Chris Langton, a member of the Santa Fe Institute, compares what has since been called the ‘Chaco Phenomena’ with the ‘Cambrian Explosion’, and as such it becomes another analogy to explain the metaphor of complex evolution: “Cellular specialization happened in the Cambrian, and… Bang! … All hell broke loose. How about that for an analogy of what happened in the Southwest?” he asked. “Maybe there’s something fundamentally the same about the two systems, so that the patterns are the same, no matter what the details of the system are”.[12]

1642 – 1727 – Isaac Newton, England

Another proponent of the mechanical view of order was Isaac Newton. “Newtonhas been regarded for almost 300 years as the founding exemplar of modern physical science. Newton‘s work in mechanics was accepted at once in Britain, and universally after half a century. Since then it has been ranked among humanity’s greatest achievements in abstract thought. It was extended and perfected by others, notably Pierre Simon de Laplace, without changing its basis and it survived into the late 19th century before it began to show signs of failing (compare quantum theory and relativity).”[13]For three centuries science has successfully uncovered many of the workings of the universe, armed with the mathematics of Newtonand Leibniz.[14]

1646 – 1716 – Gottfried Wilhelm Leibniz, Germany

“Gottfried Wilhelm Leibniz was a German philosopher, mathematician, and logician who is probably most well known for having invented the differential and integral calculus (independently of Sir Isaac Newton). In his correspondence with the leading intellectual and political figures of his era, he discussed mathematics, logic, science, history, law, and theology“.[15]The world as seen by Leibniz and Newtonwas a clockwork one, characterized by repetition and predictability and linearity.[16] These characteristics are, again, diametrically opposed to those put forward in a view which includes complex evolution.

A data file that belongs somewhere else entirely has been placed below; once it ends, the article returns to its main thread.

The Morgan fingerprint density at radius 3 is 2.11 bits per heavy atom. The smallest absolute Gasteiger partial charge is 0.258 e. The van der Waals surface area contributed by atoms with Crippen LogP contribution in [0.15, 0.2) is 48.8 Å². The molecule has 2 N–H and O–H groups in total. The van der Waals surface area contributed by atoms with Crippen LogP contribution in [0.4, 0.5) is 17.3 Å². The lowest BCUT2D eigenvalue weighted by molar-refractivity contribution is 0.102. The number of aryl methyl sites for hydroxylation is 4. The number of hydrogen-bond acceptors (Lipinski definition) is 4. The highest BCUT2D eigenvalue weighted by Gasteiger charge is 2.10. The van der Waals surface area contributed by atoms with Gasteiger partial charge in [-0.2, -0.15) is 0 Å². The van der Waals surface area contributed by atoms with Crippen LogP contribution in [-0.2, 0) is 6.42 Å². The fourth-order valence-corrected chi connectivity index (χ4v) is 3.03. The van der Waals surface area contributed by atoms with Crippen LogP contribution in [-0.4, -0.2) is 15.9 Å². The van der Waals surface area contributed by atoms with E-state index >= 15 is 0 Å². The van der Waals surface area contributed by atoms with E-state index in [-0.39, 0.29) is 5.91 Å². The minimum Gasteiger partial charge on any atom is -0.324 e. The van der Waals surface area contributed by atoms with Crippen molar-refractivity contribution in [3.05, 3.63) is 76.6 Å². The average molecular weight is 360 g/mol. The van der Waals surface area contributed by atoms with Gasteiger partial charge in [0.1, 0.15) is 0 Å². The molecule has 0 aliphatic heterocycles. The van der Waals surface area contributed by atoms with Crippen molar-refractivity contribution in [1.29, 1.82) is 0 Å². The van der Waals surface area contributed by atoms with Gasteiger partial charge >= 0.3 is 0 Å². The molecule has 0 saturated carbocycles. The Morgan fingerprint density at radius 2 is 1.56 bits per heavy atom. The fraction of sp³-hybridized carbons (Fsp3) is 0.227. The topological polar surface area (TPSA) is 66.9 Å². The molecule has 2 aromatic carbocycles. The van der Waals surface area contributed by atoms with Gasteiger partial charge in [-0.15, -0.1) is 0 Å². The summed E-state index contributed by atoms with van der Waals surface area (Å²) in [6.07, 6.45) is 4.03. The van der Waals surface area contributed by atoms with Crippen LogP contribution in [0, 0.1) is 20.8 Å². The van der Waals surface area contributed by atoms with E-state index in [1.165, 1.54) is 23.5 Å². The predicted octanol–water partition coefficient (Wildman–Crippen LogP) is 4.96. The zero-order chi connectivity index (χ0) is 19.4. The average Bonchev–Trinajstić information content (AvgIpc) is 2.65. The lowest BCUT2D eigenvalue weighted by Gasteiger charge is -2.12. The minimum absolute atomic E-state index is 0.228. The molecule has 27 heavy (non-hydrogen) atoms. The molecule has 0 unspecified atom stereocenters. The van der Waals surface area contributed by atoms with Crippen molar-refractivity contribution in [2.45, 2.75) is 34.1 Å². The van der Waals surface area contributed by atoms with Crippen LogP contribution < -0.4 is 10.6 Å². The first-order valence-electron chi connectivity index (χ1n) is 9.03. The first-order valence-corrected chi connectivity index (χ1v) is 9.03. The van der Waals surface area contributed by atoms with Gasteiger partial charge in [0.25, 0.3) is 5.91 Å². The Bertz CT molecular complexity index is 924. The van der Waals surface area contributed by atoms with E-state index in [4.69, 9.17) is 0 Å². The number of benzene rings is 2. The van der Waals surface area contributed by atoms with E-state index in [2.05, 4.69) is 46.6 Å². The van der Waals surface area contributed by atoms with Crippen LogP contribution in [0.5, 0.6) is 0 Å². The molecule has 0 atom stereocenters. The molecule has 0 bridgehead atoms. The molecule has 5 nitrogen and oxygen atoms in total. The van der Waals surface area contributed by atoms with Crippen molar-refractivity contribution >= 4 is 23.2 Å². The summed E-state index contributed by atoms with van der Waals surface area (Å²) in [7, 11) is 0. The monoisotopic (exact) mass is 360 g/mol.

1707 – 1778 – Carolus Linnaeus, Sweden

“Carl Linnaeus, also known as Carl von Linné or Carolus Linnaeus, is often called the Father of Taxonomy. His system for naming, ranking, and classifying organisms is still in wide use today (with many changes). His ideas on classification have influenced generations of biologists during and after his own lifetime, even those opposed to the philosophical and theological roots of his work.”[17]Linnaeus grouped known organisms according to similarities they displayed and produced his ‘Systems of Nature’, a classification biologists still use today.[18]Linnaeus’ work was used by Darwin and others in conjunction with mechanical philosophies to formulate evolutionary theories.

1723 – 1790 – Adam Smith, Political Economist, Scotland. Key quote: “As if guided by an invisible hand”.